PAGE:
The annual meeting of the American College of Cardiology (ACC), which runs March 10-12, 2018, in Orlando, Florida, will open with cardiovascular outcomes results for the PCSK9 inhibitor alirocumab (Praluent). The meeting also features updates on anti-inflammatory drugs, the use of SGLT2 inhibitors in heart failure, and how cardiology is shifting to new healthcare delivery models.
The next round of competition between 2 powerful drugs to lower cholesterol will come March 10, 2018, when the annual American College of Cardiology (ACC) Scientific Session opens in Orlando, Florida. That’s when results from the ODYSSEY Outcomes trial will show whether Sanofi-Regeneron’s alirocumab (Praluent) has a superior cardiovascular (CV) benefit to Amgen’s evolocumab (Repatha).
ODYSSEY Outcomes took longer, but there’s speculation that the wait will be worth it, if the data show the powerful class of injectable therapy, the proprotein convertase subtilisin/kexin type 9 (PCSK9) inhibitors, also produce significant CV benefits alongside their ability to reduce low-density lipoprotein (LDL) cholesterol by up to 60%. Both are approved to be used with maximally tolerated statins in patients with atherosclerotic CV disease and familial hypercholesterolemia (FH), a genetic condition.
The trial results from ODYSSEY Outcomes will “define the role of PCSK9 inhibition in cardiovascular medicine,” said Deepak L. Bhatt, MD, MPH, FACC, associate editor of ACC.org, in the article, “Trends for 2018: What’s Ahead in Our Journey in Cardiovascular Medicine?” which appears today on acc.org.
The ODYSSEY Outcomes results will come nearly a year after the last ACC meeting, where results from FOURIER showed Repatha had a modest CV benefit—a 15% reduction in a composite primary endpoint, with no reduction in CV death. Despite a 27% reduction in heart attacks and a 21% reduction in strokes over 2 years, analysts weren’t wowed and neither were payers.
Over the past year, physicians have told The American Journal of Managed Care® they continue to face prior authorization hurdles when prescribing PSCK9 inhibitors, and a study published this month by Penn Medicine found the barriers are so high they raise questions whether patients with clear need—such as those with FH—are being unfairly denied access.
With ODYSSEY Outcomes due in a late-breaking session to kick off this year’s ACC meeting, Bhatt said, “Physicians are hoping there’ll be a greater degree of benefit in the ODYSSEY trial than was seen in the FOURIER trial.”
ODYSSEY is a smaller trial, with 18,000 patients compared with FOURIER’s 27,000, but it has a longer follow-up period, and a different composite endpoint, which could lead to different results. ODYSSEY Outcomes’ composite includes heart attacks, strokes, death from CV causes, and hospitalization for angina. FOURIER added coronary revascularization to the composite outcome.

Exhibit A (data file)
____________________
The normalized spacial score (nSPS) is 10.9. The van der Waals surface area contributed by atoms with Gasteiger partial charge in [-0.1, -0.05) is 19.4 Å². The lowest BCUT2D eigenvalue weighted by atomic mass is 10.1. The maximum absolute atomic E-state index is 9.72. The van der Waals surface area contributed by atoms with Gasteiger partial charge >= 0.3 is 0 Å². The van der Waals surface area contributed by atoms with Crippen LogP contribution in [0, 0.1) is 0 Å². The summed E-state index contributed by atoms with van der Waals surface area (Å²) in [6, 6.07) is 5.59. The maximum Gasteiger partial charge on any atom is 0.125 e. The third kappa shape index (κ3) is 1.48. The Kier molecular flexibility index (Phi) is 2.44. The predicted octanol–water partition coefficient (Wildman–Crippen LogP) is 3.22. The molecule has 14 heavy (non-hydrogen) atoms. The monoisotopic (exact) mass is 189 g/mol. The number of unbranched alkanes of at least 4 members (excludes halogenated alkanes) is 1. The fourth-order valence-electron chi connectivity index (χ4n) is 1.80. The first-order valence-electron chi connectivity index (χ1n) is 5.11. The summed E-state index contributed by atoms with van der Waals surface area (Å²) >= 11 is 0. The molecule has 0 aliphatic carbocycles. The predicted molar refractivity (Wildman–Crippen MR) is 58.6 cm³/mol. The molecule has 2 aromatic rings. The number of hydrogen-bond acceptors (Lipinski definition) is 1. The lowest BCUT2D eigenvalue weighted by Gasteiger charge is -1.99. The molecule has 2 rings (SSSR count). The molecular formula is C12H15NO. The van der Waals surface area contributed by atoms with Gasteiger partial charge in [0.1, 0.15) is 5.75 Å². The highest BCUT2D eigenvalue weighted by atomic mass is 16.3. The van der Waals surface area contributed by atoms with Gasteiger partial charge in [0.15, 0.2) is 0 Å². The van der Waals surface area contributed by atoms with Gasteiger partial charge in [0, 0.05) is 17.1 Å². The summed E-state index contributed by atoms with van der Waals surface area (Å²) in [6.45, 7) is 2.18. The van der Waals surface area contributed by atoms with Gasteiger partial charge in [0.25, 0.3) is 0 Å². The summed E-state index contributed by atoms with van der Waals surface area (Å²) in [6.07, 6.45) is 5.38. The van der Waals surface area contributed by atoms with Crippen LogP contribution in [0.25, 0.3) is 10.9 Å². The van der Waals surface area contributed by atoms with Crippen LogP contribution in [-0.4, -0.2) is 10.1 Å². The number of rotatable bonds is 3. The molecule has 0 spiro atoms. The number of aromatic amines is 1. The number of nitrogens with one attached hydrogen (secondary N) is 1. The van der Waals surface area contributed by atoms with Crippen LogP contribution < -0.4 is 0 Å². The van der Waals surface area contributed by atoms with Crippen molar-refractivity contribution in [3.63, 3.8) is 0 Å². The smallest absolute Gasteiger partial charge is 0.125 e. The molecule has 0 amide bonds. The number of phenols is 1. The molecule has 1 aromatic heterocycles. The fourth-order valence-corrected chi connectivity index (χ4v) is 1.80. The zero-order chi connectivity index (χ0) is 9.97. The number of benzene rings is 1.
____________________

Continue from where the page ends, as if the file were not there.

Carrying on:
“We are in a new era for the treatment of cholesterol,” said ACC.org editor-in-chief Kim A. Eagle, MD, MACC. As others have, Eagle cited the clinical results for PCKS9 inhibitors are being weighed against the costs—the drugs cost more than $14,000 a year. Several analyses have been published that say the drugs are not cost-effective at that price, including some that question the value for payers of Amgen’s offer of a money-back guarantee if patients have a heart attack while taking the drug.
Other highlights of the upcoming ACC meeting are featured in the article, including:
Anti-inflammatory drugs. A late-breaking trial on March 12, 2018, will feature results from the CANTOS trial, involving the anti-inflammatory canakinumab (Ilaris), including results in type 2 diabetes.
SGLT2 inhibitors. One of the biggest surprises of ACC 2017 was the results of the CVD-REAL trial, which suggested a role for these type 2 diabetes drugs in primary prevention of heart failure, and this year’s meeting will feature more results. “The overall impact of this class of drugs on cardiovascular outcomes and heart failure is striking,” said Douglas L. Mann, MD, FACC, editor-in-chief of JACC: Basic to Translational Science.
“The intersection of diabetes and cardiovascular disease will become more apparent,” adds Bhatt, noting the increased involvement of cardiologists treating patients with diabetes and obesity. “There’ll be increasing interest and focus on the evaluation of novel diabetes drugs in cardiovascular populations, examining potential benefits on the ischemic as well as heart failure endpoints.” (For more, see the December issue of Evidence-Based Diabetes Management™.)
Healthcare delivery. The biggest trend in CV care is the shift from episodic care to continuous care, a “culture shift” that Jagmeet Singh, MD, PhD, FACC, deputy editor of JACC: Clinical Electrophysiology believes will help control costs in the long run.
What is the key? “Data from wearable and implantable technology will be integrated into the electronic health record,” Singh says. Fueled by artificial intelligence, the data will promote interventions at the right time, using the tools of telemedicine and remote monitoring to reduce readmissions, with a major focus on heart failure and atrial fibrillation. Patient-enabled communications will promote better collaboration with physicians, but the doctor will be joined by a new member of the team: the health coach. Outcomes-based reimbursement will drive the need for trained personnel who motivate patients to stick with regimens to improve diabetes and obesity to reduce their CV risk.
“The CV team is operating in an environment of regulatory and payment change,” said Richard Kovacs,” MD, FACC, chair of ACC’s Science and Quality Committee. The rise of accountable care organizations, alternative payment models, and bundled payments are “requiring the CV team to adapt to the stuttering shift from volume to value.”
To thrive, he said, the CV team will be pushed, “outside our usual comfort zone.”